Blog | 2/15/2017

Towards a Treatment for the Next Big Liver Disease

by Kavitha Gnanasambandan

Outside of the rising aging population, another big public health concern is the increase in metabolic disorders such as obesity, diabetes, and non-alcoholic fatty liver disease (NAFLD). NAFLD represents a histopathological spectrum of liver diseases ranging from fat accumulation in liver (steatosis) to non-alcoholic steatohepatitis (NASH), fibrosis, cirrhosis, and liver failure or liver cancer (hepatocellular carcinoma or HCC). NAFLD is estimated to affect 30% of adults in US. Pathogenesis of NAFLD is closely associated with obesity and diabetes and its prevalence has been rising in parallel with these two disorders. While adopting a healthy lifestyle could reverse NAFLD at the early stages such as steatosis, there is still a major unmet need for effective therapeutics at later stages of disease.

The liver plays an important role in metabolism within our body enabling nutrient storage and processing, bile production, and elimination of waste products. Though the liver has a regenerative capacity, certain insults like virus infection, alcohol, or continuous fat deposition over a long period could cause severe liver injuries that create scar tissue in the liver and prevent regeneration (Figure 1). Liver disease management varies based on the underlying insult. While treatment options are available for liver diseases caused by hepatitis infection or autoimmune diseases, no FDA approved therapeutics are available for NASH. Recent success in HCV treatment and rising NASH prevalence has incited the interest of drug developers in NASH. Big pharma has become particularly active in deal making over the past two years with smaller companies that have promising NASH candidates. However, drug development for NASH has its own uphill battles right from identifying the candidate with an appropriate mechanism of action (MOA) to targeting the right patients and using appropriate end points in clinical trial design. Further, upon approval, availability of non-invasive diagnostics to identify appropriate patients for treatment will be key for both market penetration and successful reimbursement.



A number of companies are currently developing treatments for NASH. Unlike Hepatitis C, where HCV infection is the primary underlying cause of the disease, NASH is a multifactorial disease with a complex pathophysiology. Hence a therapeutic with single MOA may not be sufficient for treatment. Since no benchmarks have yet been established for successful NASH treatment, each company is taking its own approach to develop the best treatment for NASH through internal and external R&D. Pipeline candidates can be characterized as drugs that target the major pathways involved in NASH pathogenesis or drugs with pleiotropic effects that can bind to multiple key targets implicated across several pathways (Figure 2). Ultimately, combination therapies that combine molecules with complementary MOAs may provide the greatest clinical benefit. Intercept Pharmaceuticals and GENFIT carry the most advanced pipeline candidates in phase III. Gilead Sciences could be catching up with its own candidates that target patients with more advanced fibrosis. Several other companies like BMS, Allergan, and J&J are building up their NASH portfolio through deal making.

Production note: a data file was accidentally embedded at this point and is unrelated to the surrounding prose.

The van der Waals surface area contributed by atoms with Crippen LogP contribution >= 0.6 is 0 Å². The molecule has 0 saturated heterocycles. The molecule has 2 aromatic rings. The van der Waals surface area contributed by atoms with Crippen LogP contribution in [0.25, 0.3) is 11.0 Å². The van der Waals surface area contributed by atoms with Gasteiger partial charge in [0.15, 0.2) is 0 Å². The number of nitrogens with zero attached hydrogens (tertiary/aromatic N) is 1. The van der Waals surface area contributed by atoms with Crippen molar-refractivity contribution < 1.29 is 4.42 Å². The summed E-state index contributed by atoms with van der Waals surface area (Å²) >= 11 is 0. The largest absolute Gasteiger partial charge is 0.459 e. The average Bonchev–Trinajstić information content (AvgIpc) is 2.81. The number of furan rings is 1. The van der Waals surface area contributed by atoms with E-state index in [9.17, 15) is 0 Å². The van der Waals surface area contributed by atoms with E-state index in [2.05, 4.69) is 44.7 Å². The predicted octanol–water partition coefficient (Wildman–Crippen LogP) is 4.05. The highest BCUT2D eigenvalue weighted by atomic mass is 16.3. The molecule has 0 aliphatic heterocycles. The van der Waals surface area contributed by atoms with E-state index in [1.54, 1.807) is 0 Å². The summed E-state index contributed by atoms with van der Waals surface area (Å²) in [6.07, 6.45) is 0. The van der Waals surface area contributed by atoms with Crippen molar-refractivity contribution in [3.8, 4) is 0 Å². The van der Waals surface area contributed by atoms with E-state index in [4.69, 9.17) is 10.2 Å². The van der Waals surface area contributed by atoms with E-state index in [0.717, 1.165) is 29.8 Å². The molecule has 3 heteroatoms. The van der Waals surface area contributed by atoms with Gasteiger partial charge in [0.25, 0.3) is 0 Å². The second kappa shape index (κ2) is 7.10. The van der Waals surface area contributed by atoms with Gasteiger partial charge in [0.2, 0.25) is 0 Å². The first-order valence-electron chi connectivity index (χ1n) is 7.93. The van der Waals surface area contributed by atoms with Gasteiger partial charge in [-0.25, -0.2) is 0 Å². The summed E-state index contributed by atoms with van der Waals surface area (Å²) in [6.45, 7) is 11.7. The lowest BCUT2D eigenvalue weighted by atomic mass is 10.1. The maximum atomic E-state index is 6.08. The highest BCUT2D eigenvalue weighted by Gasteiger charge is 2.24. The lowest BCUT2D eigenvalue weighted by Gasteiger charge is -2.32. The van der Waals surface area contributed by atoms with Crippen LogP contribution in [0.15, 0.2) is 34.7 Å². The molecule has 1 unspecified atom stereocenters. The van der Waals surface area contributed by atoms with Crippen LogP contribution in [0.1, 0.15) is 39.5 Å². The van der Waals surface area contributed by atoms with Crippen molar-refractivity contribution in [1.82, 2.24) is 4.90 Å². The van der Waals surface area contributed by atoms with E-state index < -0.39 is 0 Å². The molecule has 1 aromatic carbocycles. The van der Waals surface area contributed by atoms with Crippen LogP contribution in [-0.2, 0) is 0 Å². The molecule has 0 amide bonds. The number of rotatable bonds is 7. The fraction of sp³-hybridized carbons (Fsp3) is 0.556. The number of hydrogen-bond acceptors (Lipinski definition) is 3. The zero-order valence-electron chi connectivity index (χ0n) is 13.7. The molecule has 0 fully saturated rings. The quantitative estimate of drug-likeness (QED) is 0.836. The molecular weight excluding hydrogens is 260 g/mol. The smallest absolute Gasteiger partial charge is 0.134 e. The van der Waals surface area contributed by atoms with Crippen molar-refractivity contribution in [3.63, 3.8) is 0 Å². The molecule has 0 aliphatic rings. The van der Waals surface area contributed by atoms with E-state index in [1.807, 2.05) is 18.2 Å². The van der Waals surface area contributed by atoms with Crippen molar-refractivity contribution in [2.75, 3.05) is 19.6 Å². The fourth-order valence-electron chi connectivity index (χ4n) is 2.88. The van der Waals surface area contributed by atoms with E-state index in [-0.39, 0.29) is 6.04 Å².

The next key challenge in NASH is in targeting the right patients and identifying appropriate endpoints for clinical trial design. Many companies are using biopsies as a key tool for including patients in clinical trials. Histologic improvement in NASH resolution is essential to prove a drug’s efficacy and is the endpoint that is currently accepted by FDA. However, upon approval it will be important for physicians to have a more non-invasive and affordable diagnostic tool for identifying patients who will be eligible for treatment. Further, given the chronic nature of the disease, clinical trials can span two to four years or more; biomarker-based diagnostics could help delineate drug effects on disease progression in a shorter timeframe through surrogate endpoints. Governing bodies like AASLD and FDA have conducted workshops to encourage biomarker discovery for NASH. Accordingly, companies that are active in NASH biomarkers (e.g. OWLiver) development and those with noninvasive imaging modalities (e.g. Echosens) have engaged drug developers for parallel development of diagnostic tools in clinical trials. Given the large prevalent population of NASH, diagnostic tools will be critical to identify the appropriate patients who will benefit from treatment and avoid reimbursement barriers that could prevent access. Payers are paying close attention to NASH and are developing their own cost control strategies to avoid significant budget impact.

Despite the challenges, recent interest and efforts in NASH drug development are a sign of hope for patients. Given the growing promise of disease modifying therapies for challenging conditions, companies with NASH portfolios can become successful by addressing the development challenges in a strategic and timely manner.

Kavitha Gnanasambandan is a Senior Analyst at Health Advances.

Share this: